="24 7 Available Locksmith" address="5121 Onacrest Dr"
    locality="Los Angeles" region="CA" postcode="90043"
    telephone="(323) 545-3363" />

      <!-- ... lots more <Row/> elements here ... ending with: -->

    </Rows>

How's that again?

Here are the gory details of HOW to take the steps I just listed, in their code-ish entirety, as I wrote them in an ASP.NET page method.

If you don't count a couple of import statements to reference standard .NET libs plus Newtonsoft.Json, this is absolutely all the code there is behind my simple little web service-y page, and wherever you decided to house the code, it would look about the same, or even simpler (because you might not need the a Response-specific flushing and closing):

Protected Sub Page_Load( ByVal sender As Object, ByVal e As System.EventArgs) Handles Me.Load
   
    Dim
jsonText As String
      ' I'll be getting this directly from factual.com

    Dim client As New WebClient (), url As String
    ' First, decide where to get the data you want:
    url = "http://api.factual.com/v2/tables/YourTableID/read?APIKey=YourApiKey"
    ' To build this url properly in an app, we might have to parse incoming variables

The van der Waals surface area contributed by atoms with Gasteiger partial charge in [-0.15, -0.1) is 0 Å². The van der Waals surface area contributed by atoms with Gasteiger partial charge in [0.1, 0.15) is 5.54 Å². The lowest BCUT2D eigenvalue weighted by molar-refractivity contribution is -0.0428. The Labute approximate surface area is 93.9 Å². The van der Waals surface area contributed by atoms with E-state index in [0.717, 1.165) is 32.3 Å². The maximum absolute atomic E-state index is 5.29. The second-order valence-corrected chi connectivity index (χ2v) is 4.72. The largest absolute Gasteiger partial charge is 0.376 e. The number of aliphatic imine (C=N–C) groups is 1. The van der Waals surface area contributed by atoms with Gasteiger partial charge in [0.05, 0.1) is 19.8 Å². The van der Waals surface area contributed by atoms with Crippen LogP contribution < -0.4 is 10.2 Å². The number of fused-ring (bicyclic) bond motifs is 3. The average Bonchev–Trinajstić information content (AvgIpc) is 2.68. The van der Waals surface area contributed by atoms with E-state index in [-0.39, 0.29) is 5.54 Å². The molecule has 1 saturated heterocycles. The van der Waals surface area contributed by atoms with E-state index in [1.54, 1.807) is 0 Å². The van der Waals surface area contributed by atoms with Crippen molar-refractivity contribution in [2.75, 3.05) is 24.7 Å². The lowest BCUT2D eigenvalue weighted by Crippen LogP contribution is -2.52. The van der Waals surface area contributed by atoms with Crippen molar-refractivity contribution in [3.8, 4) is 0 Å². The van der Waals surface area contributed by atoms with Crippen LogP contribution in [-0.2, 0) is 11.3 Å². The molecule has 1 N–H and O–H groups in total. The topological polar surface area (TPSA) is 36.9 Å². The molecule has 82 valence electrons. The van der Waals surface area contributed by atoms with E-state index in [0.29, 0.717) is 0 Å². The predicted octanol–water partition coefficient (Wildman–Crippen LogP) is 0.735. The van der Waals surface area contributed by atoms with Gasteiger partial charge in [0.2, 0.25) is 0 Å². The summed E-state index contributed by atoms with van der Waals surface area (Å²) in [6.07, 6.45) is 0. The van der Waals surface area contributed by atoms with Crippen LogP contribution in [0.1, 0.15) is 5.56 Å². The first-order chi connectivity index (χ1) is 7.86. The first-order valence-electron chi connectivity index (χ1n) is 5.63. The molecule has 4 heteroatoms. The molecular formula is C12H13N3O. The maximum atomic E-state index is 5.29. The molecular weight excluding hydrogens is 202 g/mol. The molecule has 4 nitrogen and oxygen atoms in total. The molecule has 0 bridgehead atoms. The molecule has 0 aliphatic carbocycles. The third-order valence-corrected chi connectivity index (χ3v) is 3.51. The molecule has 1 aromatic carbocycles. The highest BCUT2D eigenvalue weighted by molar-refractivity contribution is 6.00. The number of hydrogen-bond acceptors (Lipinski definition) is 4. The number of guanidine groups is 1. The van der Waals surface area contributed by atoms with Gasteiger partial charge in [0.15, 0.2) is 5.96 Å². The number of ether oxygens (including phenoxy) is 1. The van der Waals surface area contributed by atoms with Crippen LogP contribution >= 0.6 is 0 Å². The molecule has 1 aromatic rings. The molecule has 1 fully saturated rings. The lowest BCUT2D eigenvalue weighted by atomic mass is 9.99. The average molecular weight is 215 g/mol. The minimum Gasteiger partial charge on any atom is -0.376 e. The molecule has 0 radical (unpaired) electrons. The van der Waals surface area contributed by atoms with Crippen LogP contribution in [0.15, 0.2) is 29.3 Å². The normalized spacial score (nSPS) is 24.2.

' and fashion a querystring on the URL rather than just pasting in a literal as shown here
   
      ' Once the url is built, get the data:

    json = client.DownloadString(url)

   ' Now get xml from Factual's JSON response:
    Dim doc As XmlDocument=  _
      CType(JsonConvert.DeserializeXmlNode(jsonText, "root"), XmlDocument)

    ' Convert the json-based XML according to what Newtonsoft will do,
    ' to ADO-shaped XML, very generically :


    Dim xsl As New XslCompiledTransform(), result As New StringWriter()

    xsl.Load(Server.MapPath( "NewtonsoftStyleFactual.To.AdoStyleFactual.xslt"))
    ' I should be caching this, it will always be the same

    xsl.Transform(doc, Nothing, result)
    result.Close()
    result.Flush()

    ' ... And the result you'll send back will be usable in a report:

    Response.ContentType = "application/xml"
    Response.Write(result.ToString())
    Response.Flush()
    Response.End()

End Sub
 

How does the report "read" it?

If you're just playing around with sample data, you can do most of this interactively in Visual Studio -- I've written elsewhere about how to use Visual Studio or other tools to do the XSLT transform part.  If you're going to do it repeatedly, you can incorporate the code you see above, including the Newsonsoft translation, into a small executable that takes a couple of parameters, so that you can easily create a sample data set in easy-to-use XML form for reporting in a couple of seconds.